The Harm of Rape, the Harm of Torture / 131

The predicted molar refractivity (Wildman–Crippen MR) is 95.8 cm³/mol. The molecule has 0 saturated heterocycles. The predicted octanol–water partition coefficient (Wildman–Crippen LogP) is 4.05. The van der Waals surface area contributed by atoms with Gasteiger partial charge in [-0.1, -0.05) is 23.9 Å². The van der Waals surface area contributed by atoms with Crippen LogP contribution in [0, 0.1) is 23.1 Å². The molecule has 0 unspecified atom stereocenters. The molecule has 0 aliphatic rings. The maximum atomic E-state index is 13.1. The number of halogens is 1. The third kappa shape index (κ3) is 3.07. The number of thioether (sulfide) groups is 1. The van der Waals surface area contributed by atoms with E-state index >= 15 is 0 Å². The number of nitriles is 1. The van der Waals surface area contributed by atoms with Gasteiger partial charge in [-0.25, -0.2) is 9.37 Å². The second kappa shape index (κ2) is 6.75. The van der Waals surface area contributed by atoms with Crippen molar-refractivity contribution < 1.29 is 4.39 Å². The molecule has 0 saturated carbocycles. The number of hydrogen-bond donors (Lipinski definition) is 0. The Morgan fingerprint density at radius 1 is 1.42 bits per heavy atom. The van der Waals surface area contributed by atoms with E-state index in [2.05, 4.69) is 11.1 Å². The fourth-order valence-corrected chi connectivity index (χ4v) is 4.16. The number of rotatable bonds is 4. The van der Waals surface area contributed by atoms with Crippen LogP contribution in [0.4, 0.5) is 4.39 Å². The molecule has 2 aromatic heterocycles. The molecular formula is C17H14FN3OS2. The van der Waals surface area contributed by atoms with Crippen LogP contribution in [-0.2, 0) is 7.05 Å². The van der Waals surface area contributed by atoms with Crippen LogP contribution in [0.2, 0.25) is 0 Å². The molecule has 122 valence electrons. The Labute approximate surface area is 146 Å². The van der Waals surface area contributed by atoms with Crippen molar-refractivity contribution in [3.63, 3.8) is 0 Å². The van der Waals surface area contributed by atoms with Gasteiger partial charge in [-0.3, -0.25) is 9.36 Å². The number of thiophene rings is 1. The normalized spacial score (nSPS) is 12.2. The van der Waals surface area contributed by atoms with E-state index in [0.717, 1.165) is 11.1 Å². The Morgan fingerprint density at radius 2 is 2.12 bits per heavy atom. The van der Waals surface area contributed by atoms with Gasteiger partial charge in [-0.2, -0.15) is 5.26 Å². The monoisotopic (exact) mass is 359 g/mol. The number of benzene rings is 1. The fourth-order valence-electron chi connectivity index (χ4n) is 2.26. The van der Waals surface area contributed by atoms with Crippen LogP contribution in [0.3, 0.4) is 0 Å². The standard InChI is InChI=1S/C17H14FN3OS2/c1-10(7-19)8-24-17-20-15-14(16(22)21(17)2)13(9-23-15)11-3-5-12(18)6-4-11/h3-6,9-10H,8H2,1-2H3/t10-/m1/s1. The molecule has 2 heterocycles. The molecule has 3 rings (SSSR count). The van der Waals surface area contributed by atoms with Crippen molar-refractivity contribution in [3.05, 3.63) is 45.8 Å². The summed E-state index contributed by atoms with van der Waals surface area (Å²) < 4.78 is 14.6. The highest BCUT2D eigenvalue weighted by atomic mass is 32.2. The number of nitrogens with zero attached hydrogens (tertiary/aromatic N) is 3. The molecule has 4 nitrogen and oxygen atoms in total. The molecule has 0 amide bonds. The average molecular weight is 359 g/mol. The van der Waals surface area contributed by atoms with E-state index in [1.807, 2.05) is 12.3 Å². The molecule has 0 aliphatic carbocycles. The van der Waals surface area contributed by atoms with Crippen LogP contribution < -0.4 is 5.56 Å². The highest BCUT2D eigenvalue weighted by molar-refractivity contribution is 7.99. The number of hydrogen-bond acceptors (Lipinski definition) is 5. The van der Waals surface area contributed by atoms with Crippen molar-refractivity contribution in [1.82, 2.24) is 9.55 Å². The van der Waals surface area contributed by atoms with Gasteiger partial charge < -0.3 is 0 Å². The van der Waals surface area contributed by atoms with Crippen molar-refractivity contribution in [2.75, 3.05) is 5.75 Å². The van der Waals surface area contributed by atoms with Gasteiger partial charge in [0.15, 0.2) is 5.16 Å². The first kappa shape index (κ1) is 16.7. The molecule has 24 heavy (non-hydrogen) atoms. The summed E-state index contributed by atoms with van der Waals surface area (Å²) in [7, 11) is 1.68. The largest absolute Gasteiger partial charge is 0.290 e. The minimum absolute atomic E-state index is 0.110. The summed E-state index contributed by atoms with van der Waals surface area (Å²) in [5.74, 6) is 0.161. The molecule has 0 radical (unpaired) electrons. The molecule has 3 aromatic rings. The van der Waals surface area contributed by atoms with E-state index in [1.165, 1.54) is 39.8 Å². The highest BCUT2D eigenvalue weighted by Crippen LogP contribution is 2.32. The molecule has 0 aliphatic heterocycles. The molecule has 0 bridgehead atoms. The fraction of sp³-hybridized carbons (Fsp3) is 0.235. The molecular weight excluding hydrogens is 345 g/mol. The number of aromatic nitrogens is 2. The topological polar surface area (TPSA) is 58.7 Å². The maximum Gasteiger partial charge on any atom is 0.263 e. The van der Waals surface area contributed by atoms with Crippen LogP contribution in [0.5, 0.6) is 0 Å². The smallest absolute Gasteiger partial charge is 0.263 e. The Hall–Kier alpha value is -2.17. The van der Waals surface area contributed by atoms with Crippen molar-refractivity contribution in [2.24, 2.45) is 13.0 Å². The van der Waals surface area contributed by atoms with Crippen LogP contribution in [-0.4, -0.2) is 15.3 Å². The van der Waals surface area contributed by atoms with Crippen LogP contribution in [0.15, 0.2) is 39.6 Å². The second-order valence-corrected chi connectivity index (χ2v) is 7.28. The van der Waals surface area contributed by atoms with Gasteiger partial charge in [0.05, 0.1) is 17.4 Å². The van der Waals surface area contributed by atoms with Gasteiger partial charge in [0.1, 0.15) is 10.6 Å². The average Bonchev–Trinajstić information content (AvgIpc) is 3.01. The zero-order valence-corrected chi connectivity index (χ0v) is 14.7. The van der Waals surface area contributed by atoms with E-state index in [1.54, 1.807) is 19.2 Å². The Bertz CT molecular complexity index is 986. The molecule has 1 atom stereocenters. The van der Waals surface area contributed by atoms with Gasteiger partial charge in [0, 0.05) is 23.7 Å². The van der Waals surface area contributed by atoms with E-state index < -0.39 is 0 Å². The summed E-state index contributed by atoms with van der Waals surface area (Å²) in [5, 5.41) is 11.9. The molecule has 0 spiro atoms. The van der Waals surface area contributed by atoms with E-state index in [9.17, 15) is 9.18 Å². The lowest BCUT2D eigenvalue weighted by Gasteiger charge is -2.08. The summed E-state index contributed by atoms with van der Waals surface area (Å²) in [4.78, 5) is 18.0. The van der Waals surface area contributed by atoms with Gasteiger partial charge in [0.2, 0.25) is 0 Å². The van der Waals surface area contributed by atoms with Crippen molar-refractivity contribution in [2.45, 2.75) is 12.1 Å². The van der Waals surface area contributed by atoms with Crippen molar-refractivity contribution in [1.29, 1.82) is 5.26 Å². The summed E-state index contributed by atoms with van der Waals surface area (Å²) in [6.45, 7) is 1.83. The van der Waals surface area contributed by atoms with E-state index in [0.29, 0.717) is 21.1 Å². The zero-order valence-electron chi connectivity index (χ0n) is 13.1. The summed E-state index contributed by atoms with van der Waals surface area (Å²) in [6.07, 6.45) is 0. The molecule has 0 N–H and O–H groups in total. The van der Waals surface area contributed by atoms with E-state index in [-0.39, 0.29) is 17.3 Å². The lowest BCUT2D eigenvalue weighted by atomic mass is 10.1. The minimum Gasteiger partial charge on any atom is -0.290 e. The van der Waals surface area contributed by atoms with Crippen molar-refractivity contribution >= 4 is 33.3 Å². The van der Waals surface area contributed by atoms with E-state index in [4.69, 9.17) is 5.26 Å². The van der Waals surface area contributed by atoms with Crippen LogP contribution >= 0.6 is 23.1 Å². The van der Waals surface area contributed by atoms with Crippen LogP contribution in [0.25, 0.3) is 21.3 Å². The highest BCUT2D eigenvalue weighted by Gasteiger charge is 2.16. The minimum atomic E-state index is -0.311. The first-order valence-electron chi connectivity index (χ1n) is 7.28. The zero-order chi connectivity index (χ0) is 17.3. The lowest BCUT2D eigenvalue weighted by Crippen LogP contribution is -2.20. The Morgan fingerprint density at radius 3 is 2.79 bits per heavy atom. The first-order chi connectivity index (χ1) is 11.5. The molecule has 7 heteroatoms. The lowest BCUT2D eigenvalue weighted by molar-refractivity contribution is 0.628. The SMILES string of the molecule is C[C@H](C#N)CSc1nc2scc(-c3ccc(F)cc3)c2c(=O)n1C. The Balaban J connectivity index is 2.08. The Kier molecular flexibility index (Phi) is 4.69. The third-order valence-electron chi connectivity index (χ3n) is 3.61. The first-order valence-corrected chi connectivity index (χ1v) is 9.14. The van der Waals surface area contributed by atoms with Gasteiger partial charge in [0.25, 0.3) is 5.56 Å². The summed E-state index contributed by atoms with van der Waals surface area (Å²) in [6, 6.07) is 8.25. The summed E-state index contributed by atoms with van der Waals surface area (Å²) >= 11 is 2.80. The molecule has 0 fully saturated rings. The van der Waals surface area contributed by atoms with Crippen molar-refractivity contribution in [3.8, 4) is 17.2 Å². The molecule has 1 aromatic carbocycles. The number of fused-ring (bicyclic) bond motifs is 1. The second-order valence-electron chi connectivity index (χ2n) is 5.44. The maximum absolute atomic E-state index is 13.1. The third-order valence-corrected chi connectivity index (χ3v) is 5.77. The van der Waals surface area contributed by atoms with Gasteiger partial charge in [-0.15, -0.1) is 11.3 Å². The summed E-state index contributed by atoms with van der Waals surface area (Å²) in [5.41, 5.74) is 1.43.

an attitude that they are not really of the value the rest of us assume them to be. And while the sweaters and china may all be said to be of instrumental worth, the painting and the heirloom, while not of unconditional value, do appear as valuable in themselves and not as mere means to some value or end external to them; that is, although such items are bought and sold, there is another sense in which they are “priceless,” nonfungible, and irreplaceable, having a worth that cannot be measured in relative terms. If Starry Night is shredded, then the world has less value in it. Diamonds belong in that strange territory in between instrumental and intrinsic.27 Humans are similar; the significance of humans being values, being ends-in-themselves, is that such a value generates entitlements to do certain things and not to have certain things done to them. Hence, a person’s intrinsic value is flouted when they are treated in ways contrary to how their rights and entitlements dictate they should be valued. Hampton instances a case told by the dancer Bill T. Jones that he heard from his mother. In it, a white farmer deals with a complaint by a black farmhand by placing the farmhand and his four sons in large burlap bags, hanging the bags from a tree, and burning them (DW, 129; I’ve omitted repulsive details). The moral injuries here occur in two different ways according to Hampton. The farmer’s deed is both directly “violative” of the victims’ entitlements given their value, and it represents the victims as of no intrinsic value, while representing the farmer himself as possessing a value superior to and perhaps even incommensurable with the value of the farmhand and his sons. Part of the intrigue of Hampton’s theory is how she connects the directly violative (what was done to them) with the expressive aspect of that doing (its announcement of the value of the object violated). Along the first axis, the moral injury damages the realization of the victim’s value, while along the second axis the moral injury occurs as damage to the acknowledgment of the victims’ value (DW, 132). The two forms of damage are connected in that both involve a value disparity between perpetrator and victim; in doing the action, the farmer physically treats the farmhand and his sons as lacking the value that would prohibit him from treating them in that way, and his action so understood expresses the attitude and judgment of his superiority lying behind the action. Actions not only accomplish things in the world, but in so doing they express the attitudes and beliefs of the doer about the object of his action: the farmer’s act treats his victims as things to be bagged and burned, and expresses the view that such treatment is an appropriate valuing of them, and hence, further, that he is their moral superior who counts and is entitled to count them as nothing. He does actually terrible things to them that are a degrading of them, and that says so. Although it